section that is now closed and place a student in it in order to achieve a schedule for the student. The scheduling process actually works on several levels. First level would be where they would schedule all seats in a particular class up to 70 percent capacity. At this point of a student schedule cannot be completed without this particular class the computer automatically opened it up and it will go to 90 percent of assignable space. This kind of function balances out the various sections of a class automatically and in addition as helps the students achieve the schedules that they have requested. The success of the scheduling process has been quite remarkable in that about 80 percent to schedules they actually request with the other 10 to 15 percent being scheduled with one class shy. Which means a student would have to
pick that up and residual registration later date. But this kind of system is a very useful thing in that it does save staff time student time and administrative headaches such careful class scheduling has another advantage. Mr August comments the record that the computer will maintain over a period of a semester or quarter is one which will permit did ministry to determine the kind of course and roll month to student each student is actually enrolled in and also will indicate to the administrator where this course is at a particular time. This is needed because the student has to be if the student has to be contacted any time we have to be able to locate him in the classroom. The this is done
routinely and updated on a weekly basis so the computer record is always current within a week of what the student is actually taking. Where this course is actually being conducted and the times involved. This again is all used to. Indicate the number of hours a student is taking and the number of students that are full time part time. What colleges have what kind of a student loan what kind of and student load Do we have per instructor and all this information can be accomplished by the computer systems that have been established. Another problem at the university level can be handled by electronic data processing. The fountains of transcripts and letters which arrive each year in the admissions office may not be scanned by computer routine judgments about qualifications can be made with carefully written computer programs. Lewis AKA's adds this application to the growing list of the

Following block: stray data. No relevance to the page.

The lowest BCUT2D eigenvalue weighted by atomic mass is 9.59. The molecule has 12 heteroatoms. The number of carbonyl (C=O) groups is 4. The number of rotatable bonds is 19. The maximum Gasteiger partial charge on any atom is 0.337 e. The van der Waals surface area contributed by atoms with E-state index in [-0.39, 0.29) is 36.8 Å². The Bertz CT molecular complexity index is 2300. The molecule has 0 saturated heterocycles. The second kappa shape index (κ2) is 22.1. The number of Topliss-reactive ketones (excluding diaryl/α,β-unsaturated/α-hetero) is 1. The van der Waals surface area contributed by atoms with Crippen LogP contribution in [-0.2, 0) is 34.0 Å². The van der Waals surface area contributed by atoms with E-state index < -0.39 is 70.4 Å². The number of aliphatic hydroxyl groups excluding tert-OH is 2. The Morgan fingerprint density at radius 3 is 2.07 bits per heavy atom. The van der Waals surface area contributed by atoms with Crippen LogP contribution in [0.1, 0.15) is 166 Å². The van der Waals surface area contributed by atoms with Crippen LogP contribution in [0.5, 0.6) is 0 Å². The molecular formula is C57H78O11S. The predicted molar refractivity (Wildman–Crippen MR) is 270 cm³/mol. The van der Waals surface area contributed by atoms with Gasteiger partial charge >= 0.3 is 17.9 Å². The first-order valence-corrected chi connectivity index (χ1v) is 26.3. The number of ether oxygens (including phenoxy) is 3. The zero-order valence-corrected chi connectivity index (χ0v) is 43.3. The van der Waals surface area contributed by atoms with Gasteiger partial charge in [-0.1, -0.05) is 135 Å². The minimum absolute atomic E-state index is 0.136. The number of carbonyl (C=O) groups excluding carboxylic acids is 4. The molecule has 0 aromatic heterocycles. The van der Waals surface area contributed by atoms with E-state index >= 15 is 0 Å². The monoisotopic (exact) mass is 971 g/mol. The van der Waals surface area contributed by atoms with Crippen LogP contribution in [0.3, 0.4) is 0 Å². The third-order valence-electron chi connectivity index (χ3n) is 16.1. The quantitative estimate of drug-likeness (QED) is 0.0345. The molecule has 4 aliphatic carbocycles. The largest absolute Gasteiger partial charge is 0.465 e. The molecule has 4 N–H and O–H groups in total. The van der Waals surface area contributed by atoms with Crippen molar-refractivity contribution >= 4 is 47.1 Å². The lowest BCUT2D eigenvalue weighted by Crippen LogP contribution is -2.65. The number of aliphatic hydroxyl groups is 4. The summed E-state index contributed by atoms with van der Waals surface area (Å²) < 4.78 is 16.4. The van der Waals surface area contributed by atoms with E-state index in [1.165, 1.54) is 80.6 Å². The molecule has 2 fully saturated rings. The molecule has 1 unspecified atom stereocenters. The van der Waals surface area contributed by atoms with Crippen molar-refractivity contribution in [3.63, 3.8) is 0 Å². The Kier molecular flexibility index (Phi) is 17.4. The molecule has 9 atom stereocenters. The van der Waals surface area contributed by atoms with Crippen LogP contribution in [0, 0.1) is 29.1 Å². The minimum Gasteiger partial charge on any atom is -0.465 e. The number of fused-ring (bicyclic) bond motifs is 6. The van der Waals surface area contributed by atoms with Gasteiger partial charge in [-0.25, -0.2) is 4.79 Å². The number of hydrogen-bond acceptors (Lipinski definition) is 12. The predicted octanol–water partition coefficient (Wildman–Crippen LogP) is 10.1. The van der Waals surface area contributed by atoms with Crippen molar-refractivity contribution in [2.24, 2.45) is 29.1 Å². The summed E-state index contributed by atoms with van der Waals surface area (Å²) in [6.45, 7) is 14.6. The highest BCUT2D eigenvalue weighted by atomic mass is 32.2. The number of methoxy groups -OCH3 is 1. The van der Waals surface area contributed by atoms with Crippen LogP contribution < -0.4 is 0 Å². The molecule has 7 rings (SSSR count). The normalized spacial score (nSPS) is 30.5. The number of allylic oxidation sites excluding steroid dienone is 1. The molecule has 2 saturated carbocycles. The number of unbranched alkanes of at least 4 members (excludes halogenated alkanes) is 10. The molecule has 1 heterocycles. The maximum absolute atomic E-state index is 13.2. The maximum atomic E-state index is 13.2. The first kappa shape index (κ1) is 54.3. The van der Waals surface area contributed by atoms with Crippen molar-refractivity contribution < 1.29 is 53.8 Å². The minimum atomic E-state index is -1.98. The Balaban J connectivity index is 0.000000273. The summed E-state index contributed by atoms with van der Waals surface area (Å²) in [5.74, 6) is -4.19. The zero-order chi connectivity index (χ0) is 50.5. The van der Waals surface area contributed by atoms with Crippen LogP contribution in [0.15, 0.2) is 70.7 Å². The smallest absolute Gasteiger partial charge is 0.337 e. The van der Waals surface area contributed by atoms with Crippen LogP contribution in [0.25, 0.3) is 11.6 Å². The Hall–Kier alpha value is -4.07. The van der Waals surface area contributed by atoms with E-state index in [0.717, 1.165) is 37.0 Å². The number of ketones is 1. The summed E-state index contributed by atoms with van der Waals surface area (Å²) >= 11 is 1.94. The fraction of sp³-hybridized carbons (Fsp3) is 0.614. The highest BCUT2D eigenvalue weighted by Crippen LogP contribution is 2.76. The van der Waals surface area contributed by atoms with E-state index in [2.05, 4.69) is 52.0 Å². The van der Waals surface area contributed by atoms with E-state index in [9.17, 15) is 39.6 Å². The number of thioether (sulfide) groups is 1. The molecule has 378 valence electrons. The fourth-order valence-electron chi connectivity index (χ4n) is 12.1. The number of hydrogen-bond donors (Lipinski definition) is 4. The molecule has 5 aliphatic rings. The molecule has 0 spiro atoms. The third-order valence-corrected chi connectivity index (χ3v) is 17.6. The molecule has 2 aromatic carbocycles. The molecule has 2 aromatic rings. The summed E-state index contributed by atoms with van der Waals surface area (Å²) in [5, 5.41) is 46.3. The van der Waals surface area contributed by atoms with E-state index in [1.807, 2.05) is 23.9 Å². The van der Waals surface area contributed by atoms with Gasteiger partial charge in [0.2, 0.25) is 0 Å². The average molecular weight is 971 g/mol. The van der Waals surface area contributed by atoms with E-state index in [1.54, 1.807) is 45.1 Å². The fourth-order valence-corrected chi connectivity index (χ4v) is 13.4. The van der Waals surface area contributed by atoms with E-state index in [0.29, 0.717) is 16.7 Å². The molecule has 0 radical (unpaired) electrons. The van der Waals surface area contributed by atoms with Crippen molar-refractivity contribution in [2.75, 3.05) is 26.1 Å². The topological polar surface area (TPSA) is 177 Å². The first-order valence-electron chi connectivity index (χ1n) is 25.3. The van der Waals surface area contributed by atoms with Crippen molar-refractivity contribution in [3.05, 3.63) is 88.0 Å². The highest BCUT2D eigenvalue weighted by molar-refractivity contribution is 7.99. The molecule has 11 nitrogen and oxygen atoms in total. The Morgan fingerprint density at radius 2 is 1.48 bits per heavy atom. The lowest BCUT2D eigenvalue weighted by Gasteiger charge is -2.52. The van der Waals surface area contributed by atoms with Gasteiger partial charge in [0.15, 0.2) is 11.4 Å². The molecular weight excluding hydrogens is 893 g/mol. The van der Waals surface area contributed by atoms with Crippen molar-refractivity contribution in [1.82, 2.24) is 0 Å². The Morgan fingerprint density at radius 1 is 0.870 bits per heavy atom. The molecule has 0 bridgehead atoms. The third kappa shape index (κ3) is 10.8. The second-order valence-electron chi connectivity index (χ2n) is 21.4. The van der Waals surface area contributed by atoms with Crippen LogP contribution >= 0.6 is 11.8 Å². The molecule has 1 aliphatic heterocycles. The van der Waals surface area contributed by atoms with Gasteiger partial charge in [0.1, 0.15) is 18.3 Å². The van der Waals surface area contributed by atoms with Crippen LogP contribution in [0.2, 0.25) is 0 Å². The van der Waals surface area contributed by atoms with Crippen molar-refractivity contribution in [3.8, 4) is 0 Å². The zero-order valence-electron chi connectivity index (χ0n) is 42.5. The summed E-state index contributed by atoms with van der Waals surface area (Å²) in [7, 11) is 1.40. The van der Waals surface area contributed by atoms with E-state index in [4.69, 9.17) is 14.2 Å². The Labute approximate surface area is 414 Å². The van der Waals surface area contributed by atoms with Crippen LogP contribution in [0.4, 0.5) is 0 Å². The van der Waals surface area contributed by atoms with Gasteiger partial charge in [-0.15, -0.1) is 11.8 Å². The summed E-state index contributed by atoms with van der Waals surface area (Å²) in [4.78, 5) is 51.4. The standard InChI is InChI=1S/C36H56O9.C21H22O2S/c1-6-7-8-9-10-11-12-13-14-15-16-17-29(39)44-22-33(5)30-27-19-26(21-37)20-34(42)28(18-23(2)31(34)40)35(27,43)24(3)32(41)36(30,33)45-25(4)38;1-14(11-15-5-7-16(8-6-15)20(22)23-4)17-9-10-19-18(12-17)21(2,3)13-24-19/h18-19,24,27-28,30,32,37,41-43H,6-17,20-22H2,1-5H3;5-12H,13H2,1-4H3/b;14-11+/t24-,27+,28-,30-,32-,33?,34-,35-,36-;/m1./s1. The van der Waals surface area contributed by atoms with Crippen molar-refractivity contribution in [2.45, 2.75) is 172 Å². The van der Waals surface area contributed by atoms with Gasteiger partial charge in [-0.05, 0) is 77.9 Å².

capabilities of data processing. Another function that has been recently achieved at the University of Illinois is the admission system which permits students to request admission at the University of Illinois and this student will be completely process and the computer will check to see if the student is actually admissible. This is automatically done by the computer with the information provided to it and as a result the student is actually one who is finds himself either getting a permit to enter or not depending upon the computer decision. This decision is actually reviewed by an administrator and as a result some of the erroneous information which may have gotten into the computer record is checked again and it is checked by a manual method.
However this does they have a great deal of. Time for the staff and the admission office and it does provide students more accurate and more efficient turnaround time. Once the application is received the computer makes the decision of course according to the information it is provided. And this is coded of course but if the student does not possess the necessary types of courses in his high school record that are required for his college work that he's applying for. The computer will automatically state this and the printout will indicate that the student has been denied for this reason and he is given such a reason. At this point a person in the admission office will look at it and verify that this is correct before he and the student is notified that he is not eligible for this kind of a course at the university and for this particular reason.
Then there's the problem of money. Every school system must operate within a budget. Funds may come from state local or federal sources. Expenditures must be justified and planned carefully. There's administrative headache may now be handled by computer programs with rapid results. No longer does an administrator need to set aside two or three months to calculate the budget. You may determine cost and income within a few weeks time. Right now. I want. To get back to work. Dick take your seat please put away your crayons it's time for our